I am preparing to teach a graduate seminar on contemporary Chinese society in the winter 2013 quarter. This will be the first graduate seminar on China that I have had an opportunity to teach in years. It will cover roughly the same topics as my upper division undergraduate lecture course on Chinese society, but of course at a much more advanced level, and via discussion as opposed to lecture. The focus will be on 1) inequality and stratification, especially the inter-generational transmission of status, 2) family and household, and 3) population.
Here is the description I submitted for upload to the UCLA registrar’s site:
This class will survey changes in Chinese society from the middle of the twentieth century to the present, focusing on family and household, population, social mobility and inequality. The discussion of population will focus on the causes and long-term consequences of recent low levels of fertility. The discussion of social mobility and inequality will emphasize the intergenerational transmission of status, and interpret current trends and patterns into a long-term historical context. Discussion family and household and population will on the interactions with economic and political context. Major themes of the class will be contrasts and similarities between Chinese and Western society, sources and methods for the quantitative study of Chinese society, and the place of China in the social sciences.
To facilitate discussion during class, students will post a short written response to a prompt every week. They will also complete and present a final project. Given the foci of the class, the ideal final project would be a quantitative analysis of a contemporary or historical dataset for China. Of course, I am open to other modalities, including qualitative research, or a detailed literature review in an area close to the student’s interests.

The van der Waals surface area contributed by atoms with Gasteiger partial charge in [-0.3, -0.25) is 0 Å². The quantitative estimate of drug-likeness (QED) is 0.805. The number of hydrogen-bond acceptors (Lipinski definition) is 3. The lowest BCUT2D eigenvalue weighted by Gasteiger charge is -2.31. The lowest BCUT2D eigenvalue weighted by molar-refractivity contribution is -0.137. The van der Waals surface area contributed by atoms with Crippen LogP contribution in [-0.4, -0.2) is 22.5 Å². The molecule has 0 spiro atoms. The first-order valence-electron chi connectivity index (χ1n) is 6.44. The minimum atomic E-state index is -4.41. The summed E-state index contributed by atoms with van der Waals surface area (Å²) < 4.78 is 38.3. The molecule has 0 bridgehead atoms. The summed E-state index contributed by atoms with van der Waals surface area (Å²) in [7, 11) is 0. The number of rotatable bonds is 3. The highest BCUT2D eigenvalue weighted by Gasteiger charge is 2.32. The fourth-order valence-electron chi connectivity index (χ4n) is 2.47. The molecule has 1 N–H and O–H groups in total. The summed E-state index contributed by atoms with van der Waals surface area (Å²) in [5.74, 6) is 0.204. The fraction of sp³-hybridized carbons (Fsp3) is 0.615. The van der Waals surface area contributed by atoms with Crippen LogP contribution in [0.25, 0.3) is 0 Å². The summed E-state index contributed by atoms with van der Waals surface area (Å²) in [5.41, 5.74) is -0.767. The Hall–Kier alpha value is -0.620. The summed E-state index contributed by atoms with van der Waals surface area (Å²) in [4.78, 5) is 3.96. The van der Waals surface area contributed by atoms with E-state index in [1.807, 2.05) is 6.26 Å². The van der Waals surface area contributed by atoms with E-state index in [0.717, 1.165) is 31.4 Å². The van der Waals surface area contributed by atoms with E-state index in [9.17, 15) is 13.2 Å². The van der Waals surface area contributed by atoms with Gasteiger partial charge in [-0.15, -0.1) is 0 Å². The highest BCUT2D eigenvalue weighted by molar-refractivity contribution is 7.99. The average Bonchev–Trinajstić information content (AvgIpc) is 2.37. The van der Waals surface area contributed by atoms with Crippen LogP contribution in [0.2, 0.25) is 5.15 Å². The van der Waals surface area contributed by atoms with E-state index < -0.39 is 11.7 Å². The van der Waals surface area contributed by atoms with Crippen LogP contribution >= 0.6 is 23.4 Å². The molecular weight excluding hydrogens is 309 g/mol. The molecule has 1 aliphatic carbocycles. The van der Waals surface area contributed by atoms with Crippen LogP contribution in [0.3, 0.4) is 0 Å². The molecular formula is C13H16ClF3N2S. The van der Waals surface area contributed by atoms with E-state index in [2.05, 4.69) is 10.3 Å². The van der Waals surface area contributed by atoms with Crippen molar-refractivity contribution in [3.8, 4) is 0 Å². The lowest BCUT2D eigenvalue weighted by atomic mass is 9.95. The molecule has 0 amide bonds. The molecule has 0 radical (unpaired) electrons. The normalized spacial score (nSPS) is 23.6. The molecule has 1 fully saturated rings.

I am still working on the schedule and readings. In the meantime, the list of weekly readings for my spring 2012 upper division undergraduate Chinese society class 181B provides some sense of what the class will look like, and the specific topics to be covered:
The course number is 747508200. Here is the entry at the registrar’s Schedule of Classes:
Graduate students from outside sociology are welcome to enroll. The course would be enriched by the presence of students from different disciplines. Even though much of the assigned reading is quantitative, no prior training in quantitative or demographic methods is necessary.